(CBS) — With a huge budget deficit ahead, Chicago city government is desperately searching for new income.

Now, Mayor Rahm Emanuel may be seriously considering an income tax.

CBS 2’s Derrick Blakley takes a look at the smoke signals from city hall.

Emanuel isn’t specifically talking income tax yet. But one of his strongest city council allies, 49th Ward Ald. Joe Moore, is speaking up.

“In my ideal scenario, it would be a graduated income tax that would be pegged at peoples’ ability to pay,” he says.

Some of the biggest U.S. cities already tax wages, including New York, Philadelphia, Detroit, Cleveland, San Francisco and Denver.

The tax that would also strike suburbanites who work in the city, Moore says.

The concept drew support Thursday from other mayoral allies who want to avoid a property tax hike.

“We should spread the pain across the city,” Ward 27 Ald. Walter Burnett says.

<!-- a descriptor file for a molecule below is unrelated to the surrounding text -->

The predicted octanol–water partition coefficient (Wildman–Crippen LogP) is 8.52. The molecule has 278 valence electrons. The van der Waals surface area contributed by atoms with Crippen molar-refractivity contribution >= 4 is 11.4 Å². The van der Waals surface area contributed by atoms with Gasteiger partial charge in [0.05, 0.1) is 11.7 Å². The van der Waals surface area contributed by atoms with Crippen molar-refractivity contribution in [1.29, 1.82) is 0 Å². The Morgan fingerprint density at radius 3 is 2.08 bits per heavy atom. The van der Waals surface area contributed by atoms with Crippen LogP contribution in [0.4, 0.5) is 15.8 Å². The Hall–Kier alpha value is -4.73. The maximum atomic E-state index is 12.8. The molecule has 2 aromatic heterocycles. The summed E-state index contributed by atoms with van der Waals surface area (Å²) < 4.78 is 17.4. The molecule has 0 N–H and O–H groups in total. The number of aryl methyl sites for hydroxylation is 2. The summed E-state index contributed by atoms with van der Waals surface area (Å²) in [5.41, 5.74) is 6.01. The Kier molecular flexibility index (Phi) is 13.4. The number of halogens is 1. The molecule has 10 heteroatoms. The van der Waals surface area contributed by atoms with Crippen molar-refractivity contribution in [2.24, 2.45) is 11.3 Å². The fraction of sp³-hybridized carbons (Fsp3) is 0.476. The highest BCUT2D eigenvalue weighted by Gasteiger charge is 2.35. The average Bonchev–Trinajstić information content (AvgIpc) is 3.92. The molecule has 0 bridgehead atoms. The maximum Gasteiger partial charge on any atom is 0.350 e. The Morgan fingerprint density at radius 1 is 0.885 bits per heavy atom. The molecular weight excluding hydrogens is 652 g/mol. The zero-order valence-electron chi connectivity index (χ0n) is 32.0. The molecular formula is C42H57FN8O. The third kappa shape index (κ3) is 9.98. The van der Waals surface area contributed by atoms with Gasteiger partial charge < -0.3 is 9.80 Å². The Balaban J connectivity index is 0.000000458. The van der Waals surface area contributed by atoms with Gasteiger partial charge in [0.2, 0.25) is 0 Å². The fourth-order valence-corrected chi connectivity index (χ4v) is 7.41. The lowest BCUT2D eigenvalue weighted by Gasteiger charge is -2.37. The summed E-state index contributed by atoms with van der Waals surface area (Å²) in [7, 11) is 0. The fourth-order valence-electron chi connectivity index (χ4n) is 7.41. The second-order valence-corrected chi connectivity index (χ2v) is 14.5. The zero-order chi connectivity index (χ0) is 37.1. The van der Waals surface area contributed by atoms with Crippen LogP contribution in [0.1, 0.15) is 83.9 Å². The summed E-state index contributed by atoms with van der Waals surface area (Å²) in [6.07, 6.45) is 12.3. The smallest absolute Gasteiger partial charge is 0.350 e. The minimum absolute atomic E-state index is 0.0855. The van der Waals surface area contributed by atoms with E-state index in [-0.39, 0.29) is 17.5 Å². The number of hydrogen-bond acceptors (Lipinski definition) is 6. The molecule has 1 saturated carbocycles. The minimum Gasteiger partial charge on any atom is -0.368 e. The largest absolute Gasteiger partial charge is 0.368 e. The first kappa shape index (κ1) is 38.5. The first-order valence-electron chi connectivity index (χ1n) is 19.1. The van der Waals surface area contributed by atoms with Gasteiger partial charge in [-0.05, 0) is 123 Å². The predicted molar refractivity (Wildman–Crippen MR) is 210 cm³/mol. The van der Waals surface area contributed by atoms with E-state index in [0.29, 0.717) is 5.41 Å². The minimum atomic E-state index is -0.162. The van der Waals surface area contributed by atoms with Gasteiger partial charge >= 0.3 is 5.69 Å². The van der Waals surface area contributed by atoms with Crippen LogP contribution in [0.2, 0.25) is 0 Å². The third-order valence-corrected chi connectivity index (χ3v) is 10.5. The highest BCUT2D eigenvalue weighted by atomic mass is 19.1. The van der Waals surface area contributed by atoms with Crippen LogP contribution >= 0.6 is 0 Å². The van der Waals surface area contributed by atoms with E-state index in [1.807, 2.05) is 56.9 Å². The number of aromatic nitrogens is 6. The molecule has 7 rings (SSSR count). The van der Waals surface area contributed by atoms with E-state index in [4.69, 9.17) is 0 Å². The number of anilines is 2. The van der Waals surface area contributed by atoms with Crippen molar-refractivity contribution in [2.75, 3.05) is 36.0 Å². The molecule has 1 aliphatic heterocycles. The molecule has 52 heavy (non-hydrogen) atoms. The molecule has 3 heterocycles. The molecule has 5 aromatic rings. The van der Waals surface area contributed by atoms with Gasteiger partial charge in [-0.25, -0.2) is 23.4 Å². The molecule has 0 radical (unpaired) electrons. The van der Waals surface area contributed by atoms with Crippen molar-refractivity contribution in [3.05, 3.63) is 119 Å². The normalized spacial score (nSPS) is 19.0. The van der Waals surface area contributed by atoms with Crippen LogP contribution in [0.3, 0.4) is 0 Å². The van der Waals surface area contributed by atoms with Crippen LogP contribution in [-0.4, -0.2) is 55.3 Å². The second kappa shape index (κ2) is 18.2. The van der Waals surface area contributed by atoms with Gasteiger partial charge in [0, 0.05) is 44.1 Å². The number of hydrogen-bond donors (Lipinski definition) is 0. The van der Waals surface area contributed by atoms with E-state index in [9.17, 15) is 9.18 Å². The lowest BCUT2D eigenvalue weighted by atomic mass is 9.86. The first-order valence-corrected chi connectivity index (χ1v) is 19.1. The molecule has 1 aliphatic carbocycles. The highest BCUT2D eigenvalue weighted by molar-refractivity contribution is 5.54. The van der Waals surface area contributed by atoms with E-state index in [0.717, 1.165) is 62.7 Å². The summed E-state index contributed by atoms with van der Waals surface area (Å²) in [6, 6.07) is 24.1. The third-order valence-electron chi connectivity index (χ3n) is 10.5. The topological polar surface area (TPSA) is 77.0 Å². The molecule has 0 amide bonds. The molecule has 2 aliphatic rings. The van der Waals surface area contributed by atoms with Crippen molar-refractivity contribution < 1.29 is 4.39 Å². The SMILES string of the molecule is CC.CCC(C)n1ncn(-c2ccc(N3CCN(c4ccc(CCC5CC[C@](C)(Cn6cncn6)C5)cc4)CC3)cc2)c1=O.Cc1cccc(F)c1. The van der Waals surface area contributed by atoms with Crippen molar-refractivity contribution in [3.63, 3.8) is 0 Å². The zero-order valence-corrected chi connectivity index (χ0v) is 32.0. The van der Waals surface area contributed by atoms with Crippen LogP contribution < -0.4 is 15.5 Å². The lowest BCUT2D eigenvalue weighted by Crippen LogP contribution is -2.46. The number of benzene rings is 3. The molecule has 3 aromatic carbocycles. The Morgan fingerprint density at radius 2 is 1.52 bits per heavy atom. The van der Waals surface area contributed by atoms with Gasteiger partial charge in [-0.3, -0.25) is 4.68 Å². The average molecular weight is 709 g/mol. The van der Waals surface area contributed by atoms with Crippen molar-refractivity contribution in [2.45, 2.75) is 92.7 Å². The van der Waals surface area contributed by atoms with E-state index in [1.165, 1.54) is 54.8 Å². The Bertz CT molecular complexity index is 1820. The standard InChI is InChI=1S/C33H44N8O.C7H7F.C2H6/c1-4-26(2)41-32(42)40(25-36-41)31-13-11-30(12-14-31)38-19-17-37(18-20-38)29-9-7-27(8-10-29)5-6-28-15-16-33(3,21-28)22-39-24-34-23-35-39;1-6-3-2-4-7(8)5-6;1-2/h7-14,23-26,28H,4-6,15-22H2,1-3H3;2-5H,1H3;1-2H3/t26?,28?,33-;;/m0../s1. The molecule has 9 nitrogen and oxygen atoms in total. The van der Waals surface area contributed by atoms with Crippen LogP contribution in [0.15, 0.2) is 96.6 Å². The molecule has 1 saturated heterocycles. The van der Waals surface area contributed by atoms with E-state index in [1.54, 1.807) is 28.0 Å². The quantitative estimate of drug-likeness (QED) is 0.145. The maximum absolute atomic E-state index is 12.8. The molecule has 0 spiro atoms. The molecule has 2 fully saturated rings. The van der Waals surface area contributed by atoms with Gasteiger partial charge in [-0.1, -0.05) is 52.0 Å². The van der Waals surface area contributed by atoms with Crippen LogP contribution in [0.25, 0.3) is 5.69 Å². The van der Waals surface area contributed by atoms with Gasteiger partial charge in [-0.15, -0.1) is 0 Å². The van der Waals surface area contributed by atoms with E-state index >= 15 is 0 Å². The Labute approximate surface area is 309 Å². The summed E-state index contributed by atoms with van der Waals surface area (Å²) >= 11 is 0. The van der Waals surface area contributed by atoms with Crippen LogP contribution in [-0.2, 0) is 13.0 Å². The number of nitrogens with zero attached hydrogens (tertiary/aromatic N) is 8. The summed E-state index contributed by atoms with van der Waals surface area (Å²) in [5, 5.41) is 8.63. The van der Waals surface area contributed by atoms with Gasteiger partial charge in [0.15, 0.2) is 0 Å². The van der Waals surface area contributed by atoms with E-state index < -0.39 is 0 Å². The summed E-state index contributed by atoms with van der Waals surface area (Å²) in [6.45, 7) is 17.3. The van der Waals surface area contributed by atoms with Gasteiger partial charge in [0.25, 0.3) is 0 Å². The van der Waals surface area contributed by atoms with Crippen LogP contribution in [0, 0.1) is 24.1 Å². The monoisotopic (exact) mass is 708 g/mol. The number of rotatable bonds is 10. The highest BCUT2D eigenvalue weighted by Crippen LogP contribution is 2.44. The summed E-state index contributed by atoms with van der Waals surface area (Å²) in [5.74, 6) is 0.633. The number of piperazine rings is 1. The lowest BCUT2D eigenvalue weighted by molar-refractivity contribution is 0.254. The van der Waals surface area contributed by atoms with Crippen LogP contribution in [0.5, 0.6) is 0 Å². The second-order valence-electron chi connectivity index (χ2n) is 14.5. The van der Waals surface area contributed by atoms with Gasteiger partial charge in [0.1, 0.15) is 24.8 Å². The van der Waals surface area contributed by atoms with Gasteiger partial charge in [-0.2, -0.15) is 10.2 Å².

Last year, the mayor rejected a city income tax. Not Thursday.

“Mayor Emanuel appreciates the alderman’s suggestion because the problem we face is a big one,” a spokesperson says.

The most liberal aldermen, like newly-elected Carlos Rosa, favor something else altogether: a tax on trades at Chicago’s financial exchanges.

“We also need to ask the rich to pay their fair share,” he says.

Moore denies he’s sending up a trial balloon, testing the waters for Mayor Emanuel. But no one at City Hall denies the search for new revenue is real.

Four years ago, a study by Chicago’s inspector general found that a flat-rate, 1 percent city income tax would generate $500 million.